Optimal diagnostic investigation of the veins is the basis for successful treatment

These investigations are non-invasive and painless

Additional methods of examination

The following two investigational procedures can be used to obtain additional information on the pressure and blood flow in the veins, to assess whether or not the muscle pump is functioning well and to assess the success of treatment. They are both painless, non-invasive examinations.

Photoplethysmography (PPG)

Examination of the vein function by means of photoplethysmography

Examination of the vein function by means of photoplethysmography

Photoplethysmography (PPG), also known as light reflexion rheography (LRR), uses infrared light to check vein function. It determines the venous refill time, which allows the examiner to assess the condition and function of the veins.

A sensor with an infrared light source is attached to the skin on the inside of the lower leg. The amount of infrared light that is reflected depends on the filling of the veins in the skin and changes during a defined movement.

For this examination, the patient sits down and is asked to raise and lower the toes 10 times, in order to activate the muscle pump and transport the blood in the leg veins towards the heart. This action empties the veins in the skin, as the blood cannot be replaced so quickly. The foot is then held still and the veins refill relatively slowly if they are healthy. With venous disease, the valves no longer close properly, allowing some of the blood to continually flow backwards, thus filling the veins much more quickly than when they are healthy. The shorter the refill time, the more severe the venous disease.
The refill time in healthy legs is more than 25 seconds, but refilling takes less than 10 seconds in the case of severe vein disorders.

Venous occlusion plethysmography (VOP)

Measurement of volume changes in the leg veins by means of venous occlusion plethysmography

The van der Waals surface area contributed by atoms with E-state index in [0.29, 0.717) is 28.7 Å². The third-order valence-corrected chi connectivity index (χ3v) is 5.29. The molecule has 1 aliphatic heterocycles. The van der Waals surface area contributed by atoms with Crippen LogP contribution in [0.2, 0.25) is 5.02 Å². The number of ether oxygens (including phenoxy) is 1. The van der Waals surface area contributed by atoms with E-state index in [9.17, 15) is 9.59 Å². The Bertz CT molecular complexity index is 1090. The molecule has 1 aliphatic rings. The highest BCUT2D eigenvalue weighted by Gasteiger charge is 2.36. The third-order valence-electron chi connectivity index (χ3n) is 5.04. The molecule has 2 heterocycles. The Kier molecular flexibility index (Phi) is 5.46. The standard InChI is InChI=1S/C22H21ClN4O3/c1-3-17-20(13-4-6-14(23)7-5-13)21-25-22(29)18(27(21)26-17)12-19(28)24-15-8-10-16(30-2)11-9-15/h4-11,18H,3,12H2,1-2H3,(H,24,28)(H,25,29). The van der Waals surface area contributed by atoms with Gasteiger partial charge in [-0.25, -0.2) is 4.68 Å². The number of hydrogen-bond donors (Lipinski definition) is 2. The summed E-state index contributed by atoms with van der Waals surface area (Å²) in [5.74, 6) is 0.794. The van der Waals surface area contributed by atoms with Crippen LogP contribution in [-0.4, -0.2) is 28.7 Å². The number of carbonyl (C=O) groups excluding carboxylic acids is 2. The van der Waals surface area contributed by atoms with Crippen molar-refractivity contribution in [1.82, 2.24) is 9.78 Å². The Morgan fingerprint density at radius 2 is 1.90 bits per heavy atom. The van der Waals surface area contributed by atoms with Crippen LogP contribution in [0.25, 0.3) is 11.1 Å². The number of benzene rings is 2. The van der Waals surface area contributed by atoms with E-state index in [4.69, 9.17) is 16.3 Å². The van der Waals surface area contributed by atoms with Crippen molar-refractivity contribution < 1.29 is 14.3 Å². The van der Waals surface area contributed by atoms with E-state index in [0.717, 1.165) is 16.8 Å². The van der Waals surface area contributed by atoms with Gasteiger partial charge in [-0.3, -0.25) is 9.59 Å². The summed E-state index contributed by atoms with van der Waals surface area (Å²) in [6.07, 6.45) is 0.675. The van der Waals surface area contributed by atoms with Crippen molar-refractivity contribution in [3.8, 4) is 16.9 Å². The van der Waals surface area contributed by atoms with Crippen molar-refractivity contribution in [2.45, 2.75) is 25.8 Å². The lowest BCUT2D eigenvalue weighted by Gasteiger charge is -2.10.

Measurement of volume changes in the leg veins by means of venous occlusion plethysmography

This method measures changes in volume in the leg veins when the venous outflow is suddenly occluded. It allows the inward and outward blood flow to be assessed.
A strain gauge is attached to the lower leg to measure changes in volume while a blood pressure cuff above the knee is used to regulate the blood flow. The patient lies down for this examination. The legs are elevated for 3 minutes directly before the measurements start.
When the blood pressure cuff is inflated, the circumference of the leg increases, as blood no longer flows back to the heart through the veins, but continues to be supplied by the arteries. The inflated cuff causes the veins to fill to the maximum. The strain gauge measures the expansion of the lower leg.

If the veins are healthy, they can take up a certain additional volume of blood, normally 2.5-5mL/100mL tissue. When varicose veins are present, the dilated veins can hold more blood than normal.

The blood pressure cuff is then deflated and the venous blood flows out of the legs. Normal venous drainage is 35-100 mL/100mL tissue. Rapid drainage shows that the veins are patent (open). If a vein is occluded (blocked) for any reason, such as thrombus, the blood takes longer than normal to drain away. With pronounced varicose veins, on the other hand, the venous outflow is increased.

Phlebography is only seldom used nowadays

Phlebography is an invasive investigative procedure that involves injecting contrast medium (dye) containing iodine into a vein and taking X-rays. The contrast medium makes the veins and any pathological changes visible. Today, phlebography is performed only in special cases that cannot be diagnosed by other means.